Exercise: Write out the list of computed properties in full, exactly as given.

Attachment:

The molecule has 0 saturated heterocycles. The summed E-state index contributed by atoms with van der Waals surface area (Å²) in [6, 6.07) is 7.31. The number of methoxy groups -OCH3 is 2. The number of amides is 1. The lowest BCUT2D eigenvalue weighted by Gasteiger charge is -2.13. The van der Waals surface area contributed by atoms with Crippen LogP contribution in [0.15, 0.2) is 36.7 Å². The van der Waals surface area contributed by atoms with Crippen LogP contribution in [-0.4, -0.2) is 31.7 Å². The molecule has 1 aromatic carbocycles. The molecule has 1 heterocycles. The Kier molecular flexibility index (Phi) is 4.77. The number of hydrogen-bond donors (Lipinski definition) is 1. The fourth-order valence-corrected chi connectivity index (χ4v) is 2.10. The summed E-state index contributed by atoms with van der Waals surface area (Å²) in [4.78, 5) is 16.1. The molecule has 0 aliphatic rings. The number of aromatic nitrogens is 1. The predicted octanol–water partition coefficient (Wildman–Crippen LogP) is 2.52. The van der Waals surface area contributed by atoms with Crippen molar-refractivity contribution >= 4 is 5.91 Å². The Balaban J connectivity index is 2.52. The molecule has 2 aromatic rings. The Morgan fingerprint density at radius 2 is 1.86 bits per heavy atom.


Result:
The molecule has 0 saturated heterocycles. The summed E-state index contributed by atoms with van der Waals surface area (Å²) in [6, 6.07) is 7.31. The number of methoxy groups -OCH3 is 2. The number of amides is 1. The lowest BCUT2D eigenvalue weighted by Gasteiger charge is -2.13. The van der Waals surface area contributed by atoms with Crippen LogP contribution in [0.15, 0.2) is 36.7 Å². The van der Waals surface area contributed by atoms with Crippen LogP contribution in [-0.4, -0.2) is 31.7 Å². The molecule has 1 aromatic carbocycles. The molecule has 1 heterocycles. The Kier molecular flexibility index (Phi) is 4.77. The number of hydrogen-bond donors (Lipinski definition) is 1. The fourth-order valence-corrected chi connectivity index (χ4v) is 2.10. The summed E-state index contributed by atoms with van der Waals surface area (Å²) in [4.78, 5) is 16.1. The molecule has 0 aliphatic rings. The number of aromatic nitrogens is 1. The predicted octanol–water partition coefficient (Wildman–Crippen LogP) is 2.52. The van der Waals surface area contributed by atoms with Crippen molar-refractivity contribution >= 4 is 5.91 Å². The Balaban J connectivity index is 2.52. The molecule has 2 aromatic rings. The Morgan fingerprint density at radius 2 is 1.86 bits per heavy atom.